Archive for November, 2012

The Power of Gentle Men, Bromance, and the Miracle of Presence

Posted in Uncategorized on November 23, 2012 by michaelcogdill

My parents had a courtly friend who seemed to adore answering only to Mr. Bill.

Mr. Bill, in his 90’s, drove a Porsche, wore tweed, and somehow refined the air everywhere he went. He never visited my folks without blossoms in one hand, a little box of sweetness in the other. No monarch ever moved through life with finer manner. His eyes would rival Mother Teresa’s in looking like they’d just sighted the tracks of God.

Mr. Bill and my father shared an affliction. They met in therapy for incurable lung disease. In their grabbing for wind and a few more months of life, they took a fine and unbreakable hold on one another. It was the truest like and love I’d ever seen between two brothers of other mothers. Each made the other a better, stronger man.
When my father died, a few days before Thanksgiving, I sat by the casket at his wake, receiving the scores of my father’s friends. He knew so many I didn’t know he knew. Jill took fine care of my mom, who just couldn’t tolerate the sight of my father in death when he’d been so alive. So beside me, for most of that wake, sat Mr. Bill. He stayed with me long after dark. He stayed until the Porsche was alone in the parking lot.
I don’t remember a thing of what we talked about. I only remember the feel of it. The tender presence of that beautiful man remains eloquent in my heart. His simple and quiet state of being there spoke the language of heavens. Merely present, he made himself a mortal Nirvana, the answer of all of Divine faiths in their talk of what it means to care-take another soul.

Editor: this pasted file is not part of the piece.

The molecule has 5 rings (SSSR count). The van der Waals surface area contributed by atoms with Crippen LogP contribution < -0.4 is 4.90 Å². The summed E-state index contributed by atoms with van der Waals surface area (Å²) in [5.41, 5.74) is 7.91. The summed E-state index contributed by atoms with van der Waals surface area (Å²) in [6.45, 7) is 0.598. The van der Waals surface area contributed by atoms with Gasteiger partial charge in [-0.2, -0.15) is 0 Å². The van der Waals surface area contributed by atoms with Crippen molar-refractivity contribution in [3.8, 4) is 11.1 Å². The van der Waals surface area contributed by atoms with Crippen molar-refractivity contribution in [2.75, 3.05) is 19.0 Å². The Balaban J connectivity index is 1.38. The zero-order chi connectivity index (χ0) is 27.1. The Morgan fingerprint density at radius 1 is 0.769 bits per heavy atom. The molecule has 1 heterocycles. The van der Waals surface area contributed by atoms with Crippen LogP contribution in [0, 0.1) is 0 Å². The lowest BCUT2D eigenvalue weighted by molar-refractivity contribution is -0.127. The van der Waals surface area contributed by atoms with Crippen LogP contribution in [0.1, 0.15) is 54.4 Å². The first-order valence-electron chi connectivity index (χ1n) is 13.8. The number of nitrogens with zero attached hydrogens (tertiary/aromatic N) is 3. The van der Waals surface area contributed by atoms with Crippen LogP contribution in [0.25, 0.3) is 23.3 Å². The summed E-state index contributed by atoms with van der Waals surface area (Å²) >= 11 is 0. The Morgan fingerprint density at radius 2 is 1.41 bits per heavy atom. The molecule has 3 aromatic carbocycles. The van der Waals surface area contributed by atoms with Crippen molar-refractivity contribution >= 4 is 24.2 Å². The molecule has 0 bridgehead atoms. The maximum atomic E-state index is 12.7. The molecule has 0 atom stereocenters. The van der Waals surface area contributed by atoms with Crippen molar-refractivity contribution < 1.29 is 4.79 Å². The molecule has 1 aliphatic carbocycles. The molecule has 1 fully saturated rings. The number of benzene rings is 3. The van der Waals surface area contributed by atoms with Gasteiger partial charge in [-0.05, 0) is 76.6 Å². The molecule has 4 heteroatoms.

His presence spoke love as I have never seen or heard scribes or poets quite so beautifully speak it. As he had been for my father, he was for me God’s man for that day and night. There is no language fit for such love.

Mr. Bill died just a few short weeks after that day. His son and I, broken of heart, soon celebrated our dads in tears and talk that fell so far short of them. I don’t remember the words. The presence between us mattered far more.

Now, please, do not read sadness into this. This is fitted to the joy parts of you, not the gloom. I write this with a smile, a celebration.

I tell this story to remind all of us that death is a weak little bastard not fit to fear. Faith reminds us of this. What we ought fear, instead, is any failure to love, even the smallest.

Presence is never small.   Your presence matters. It speaks, even in silence.

It matters to people you love, and to utter strangers. Even silent presence is witness of faith, act of love, a poetry written by shoe heels and wrapped arms, well shaken hands and remembering. It need not even share a room to share among hearts. One act of presence is somehow good for a lifetime, no match for separation.

This moment, I feel the presence of my dad and Mr. Bill, both gone, yet somehow here, present within, remembered, celebrated, adored, sweetening the moment, and making me a far better man.